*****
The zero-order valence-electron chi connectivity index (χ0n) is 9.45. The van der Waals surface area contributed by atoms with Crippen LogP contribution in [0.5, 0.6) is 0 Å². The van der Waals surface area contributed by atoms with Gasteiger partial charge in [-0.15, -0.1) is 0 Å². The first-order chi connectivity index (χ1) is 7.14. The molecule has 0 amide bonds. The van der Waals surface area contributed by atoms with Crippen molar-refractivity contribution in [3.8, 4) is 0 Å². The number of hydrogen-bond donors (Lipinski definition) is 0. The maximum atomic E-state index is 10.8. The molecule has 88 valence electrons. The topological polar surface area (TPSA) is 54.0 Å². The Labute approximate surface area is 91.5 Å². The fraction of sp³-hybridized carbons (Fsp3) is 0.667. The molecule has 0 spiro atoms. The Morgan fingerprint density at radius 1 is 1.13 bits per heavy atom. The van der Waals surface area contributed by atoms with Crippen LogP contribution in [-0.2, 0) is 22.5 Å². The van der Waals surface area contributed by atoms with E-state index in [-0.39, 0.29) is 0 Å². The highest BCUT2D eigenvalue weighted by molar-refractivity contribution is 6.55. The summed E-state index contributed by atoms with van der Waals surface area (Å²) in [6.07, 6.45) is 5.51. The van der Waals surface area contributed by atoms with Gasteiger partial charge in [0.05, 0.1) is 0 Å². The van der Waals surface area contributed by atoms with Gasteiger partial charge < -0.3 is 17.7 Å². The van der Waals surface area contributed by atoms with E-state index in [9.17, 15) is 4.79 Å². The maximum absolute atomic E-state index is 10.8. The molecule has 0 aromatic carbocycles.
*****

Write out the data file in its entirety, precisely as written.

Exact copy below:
The zero-order valence-electron chi connectivity index (χ0n) is 9.45. The van der Waals surface area contributed by atoms with Crippen LogP contribution in [0.5, 0.6) is 0 Å². The van der Waals surface area contributed by atoms with Gasteiger partial charge in [-0.15, -0.1) is 0 Å². The first-order chi connectivity index (χ1) is 7.14. The molecule has 0 amide bonds. The van der Waals surface area contributed by atoms with Crippen molar-refractivity contribution in [3.8, 4) is 0 Å². The number of hydrogen-bond donors (Lipinski definition) is 0. The maximum atomic E-state index is 10.8. The molecule has 88 valence electrons. The topological polar surface area (TPSA) is 54.0 Å². The Labute approximate surface area is 91.5 Å². The fraction of sp³-hybridized carbons (Fsp3) is 0.667. The molecule has 0 spiro atoms. The Morgan fingerprint density at radius 1 is 1.13 bits per heavy atom. The van der Waals surface area contributed by atoms with Crippen LogP contribution in [-0.2, 0) is 22.5 Å². The van der Waals surface area contributed by atoms with E-state index in [-0.39, 0.29) is 0 Å². The highest BCUT2D eigenvalue weighted by molar-refractivity contribution is 6.55. The summed E-state index contributed by atoms with van der Waals surface area (Å²) in [6.07, 6.45) is 5.51. The van der Waals surface area contributed by atoms with Gasteiger partial charge in [0.05, 0.1) is 0 Å². The van der Waals surface area contributed by atoms with Gasteiger partial charge < -0.3 is 17.7 Å². The van der Waals surface area contributed by atoms with E-state index in [9.17, 15) is 4.79 Å². The maximum absolute atomic E-state index is 10.8. The molecule has 0 aromatic carbocycles.